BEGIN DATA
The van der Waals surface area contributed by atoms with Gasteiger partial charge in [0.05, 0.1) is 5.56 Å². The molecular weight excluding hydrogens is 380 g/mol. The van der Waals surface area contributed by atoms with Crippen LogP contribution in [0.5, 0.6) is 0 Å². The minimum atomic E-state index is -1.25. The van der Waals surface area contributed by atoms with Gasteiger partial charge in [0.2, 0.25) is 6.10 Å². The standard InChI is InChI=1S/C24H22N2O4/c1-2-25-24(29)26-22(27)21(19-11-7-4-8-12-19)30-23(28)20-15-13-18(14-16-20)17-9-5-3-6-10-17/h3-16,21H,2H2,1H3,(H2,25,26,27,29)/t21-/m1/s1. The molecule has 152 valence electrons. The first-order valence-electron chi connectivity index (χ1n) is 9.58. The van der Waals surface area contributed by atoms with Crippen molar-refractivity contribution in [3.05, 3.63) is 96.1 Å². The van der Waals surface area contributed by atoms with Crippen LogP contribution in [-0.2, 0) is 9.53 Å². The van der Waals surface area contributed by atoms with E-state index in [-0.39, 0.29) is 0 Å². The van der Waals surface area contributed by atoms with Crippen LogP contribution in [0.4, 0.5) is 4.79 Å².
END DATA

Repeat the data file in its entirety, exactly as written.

The van der Waals surface area contributed by atoms with Gasteiger partial charge in [0.05, 0.1) is 5.56 Å². The molecular weight excluding hydrogens is 380 g/mol. The van der Waals surface area contributed by atoms with Crippen LogP contribution in [0.5, 0.6) is 0 Å². The minimum atomic E-state index is -1.25. The van der Waals surface area contributed by atoms with Gasteiger partial charge in [0.2, 0.25) is 6.10 Å². The standard InChI is InChI=1S/C24H22N2O4/c1-2-25-24(29)26-22(27)21(19-11-7-4-8-12-19)30-23(28)20-15-13-18(14-16-20)17-9-5-3-6-10-17/h3-16,21H,2H2,1H3,(H2,25,26,27,29)/t21-/m1/s1. The molecule has 152 valence electrons. The first-order valence-electron chi connectivity index (χ1n) is 9.58. The van der Waals surface area contributed by atoms with Crippen molar-refractivity contribution in [3.05, 3.63) is 96.1 Å². The van der Waals surface area contributed by atoms with Crippen LogP contribution in [-0.2, 0) is 9.53 Å². The van der Waals surface area contributed by atoms with E-state index in [-0.39, 0.29) is 0 Å². The van der Waals surface area contributed by atoms with Crippen LogP contribution in [0.4, 0.5) is 4.79 Å².